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Photo by Efe Kurnaz on Unsplash

To Define Culture

There are many definitions for the word “culture.” Culture can be defined as a consistent pattern of behavior (the “what”). It can be a method of shared values among a group of people (the “why”). And my favorite definition — culture can be defined as dynamic and ever-changing in response to internal and external development (the “how”). Perhaps, culture has both consistent and dynamic elements. Defining “culture” allows us to analyze, preserve, and transform it — and gives us the possibility of designing new ones.

The Beginning

Seeking to find the balance between my Lebanese and American culture was prominent in my life. My Lebanese culture values family and community, while my American culture values the individual. Throughout my childhood and early adulthood, I struggled to find my value system, which seemed constantly at odds with the opposing values of my cultures. In fact, I have lived a life in each — childhood in my Lebanese culture surrounded by the undying love of my community and my early adulthood in my American culture surrounded by a strong sense of individuality and personal growth. In each of these lives, I abandoned the other — the self or the community. However, these phases were necessary for exploration — to find what works for me and what does not in each of my cultures…and the process was necessary to discover that life is not black or white, but in fact, a scale of grey with sprinkles of color. This means I do not have to choose between being Lebanese or being American. I have the fortunate opportunity to pick and choose different aspects of these cultures (and other cultures I experience) to create my own. …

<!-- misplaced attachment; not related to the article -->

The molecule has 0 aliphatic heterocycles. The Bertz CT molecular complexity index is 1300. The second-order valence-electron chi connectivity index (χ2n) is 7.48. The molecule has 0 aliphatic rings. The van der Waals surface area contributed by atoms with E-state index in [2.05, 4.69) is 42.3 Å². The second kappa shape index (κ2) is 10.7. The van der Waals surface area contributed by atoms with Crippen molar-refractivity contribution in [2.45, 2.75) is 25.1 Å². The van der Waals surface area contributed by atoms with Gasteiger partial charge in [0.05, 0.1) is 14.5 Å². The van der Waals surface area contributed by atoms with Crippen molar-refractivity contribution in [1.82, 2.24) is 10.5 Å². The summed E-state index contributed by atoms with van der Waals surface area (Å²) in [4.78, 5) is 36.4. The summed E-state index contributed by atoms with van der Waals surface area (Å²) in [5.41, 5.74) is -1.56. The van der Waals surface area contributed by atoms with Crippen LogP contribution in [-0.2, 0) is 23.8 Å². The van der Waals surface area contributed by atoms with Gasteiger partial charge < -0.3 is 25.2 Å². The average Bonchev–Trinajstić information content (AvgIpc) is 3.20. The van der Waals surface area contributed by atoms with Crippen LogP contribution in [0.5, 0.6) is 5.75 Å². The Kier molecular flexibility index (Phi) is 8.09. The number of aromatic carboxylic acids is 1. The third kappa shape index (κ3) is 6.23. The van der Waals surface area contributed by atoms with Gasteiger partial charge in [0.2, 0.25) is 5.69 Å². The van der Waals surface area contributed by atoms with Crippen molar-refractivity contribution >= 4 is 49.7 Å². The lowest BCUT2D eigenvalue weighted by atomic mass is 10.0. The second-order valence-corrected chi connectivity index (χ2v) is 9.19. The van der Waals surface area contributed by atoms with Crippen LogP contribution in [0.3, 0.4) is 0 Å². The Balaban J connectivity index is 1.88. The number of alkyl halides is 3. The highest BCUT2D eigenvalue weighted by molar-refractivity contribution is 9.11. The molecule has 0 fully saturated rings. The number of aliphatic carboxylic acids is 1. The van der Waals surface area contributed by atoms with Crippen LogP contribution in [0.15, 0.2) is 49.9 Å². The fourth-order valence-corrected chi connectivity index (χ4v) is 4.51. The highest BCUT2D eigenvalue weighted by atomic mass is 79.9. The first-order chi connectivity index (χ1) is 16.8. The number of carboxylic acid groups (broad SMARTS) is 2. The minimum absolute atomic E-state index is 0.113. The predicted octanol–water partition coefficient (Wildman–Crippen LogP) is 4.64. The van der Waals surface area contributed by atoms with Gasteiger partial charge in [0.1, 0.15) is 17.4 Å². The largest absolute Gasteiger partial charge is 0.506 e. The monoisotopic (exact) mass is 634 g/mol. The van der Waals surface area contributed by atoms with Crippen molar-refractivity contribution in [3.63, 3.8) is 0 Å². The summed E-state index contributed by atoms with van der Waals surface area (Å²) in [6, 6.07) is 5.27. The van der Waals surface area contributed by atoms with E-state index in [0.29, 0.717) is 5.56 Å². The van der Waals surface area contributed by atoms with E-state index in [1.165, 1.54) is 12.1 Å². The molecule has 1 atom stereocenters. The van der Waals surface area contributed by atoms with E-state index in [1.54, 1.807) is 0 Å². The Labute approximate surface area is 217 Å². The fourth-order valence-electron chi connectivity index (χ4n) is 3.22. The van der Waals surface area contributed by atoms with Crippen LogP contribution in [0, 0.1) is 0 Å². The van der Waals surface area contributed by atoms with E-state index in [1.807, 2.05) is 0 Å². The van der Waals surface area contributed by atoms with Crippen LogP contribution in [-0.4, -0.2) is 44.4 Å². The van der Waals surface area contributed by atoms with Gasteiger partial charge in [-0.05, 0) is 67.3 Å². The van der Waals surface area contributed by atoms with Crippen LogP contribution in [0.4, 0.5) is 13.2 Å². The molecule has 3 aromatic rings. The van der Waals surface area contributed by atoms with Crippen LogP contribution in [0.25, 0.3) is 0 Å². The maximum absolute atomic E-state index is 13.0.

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The current status. The future state. The potential of humanity.

In 2009, Aimee Mullins gave the TED talk, “It’s not fair having 12 pairs of legs.” From an art sculpture to height augmentation, her prosthetic legs gave her the opportunity to redefine and enhance what the body can be.

Aimee is not alone. Over the past several decades, the conversation about physical health has included not only physical illness and deficiencies, but also has expanded into the world of physical enhancement and augmentation. Improvements in technology and a better understanding of physical health has led to developments in contacts, wearable technology, pacemakers, heart pumps, and exoskeletons. These devices are only a few examples of how humanity has made the possibility of being bionic a reality — and yet, human optimization can develop beyond the physical attributes of the body. …


Sara Khalek

Engineer in the neuromodulation space in the bay area. Enthusiast for neuroscience, psychology, and the mind. Check out for her work.

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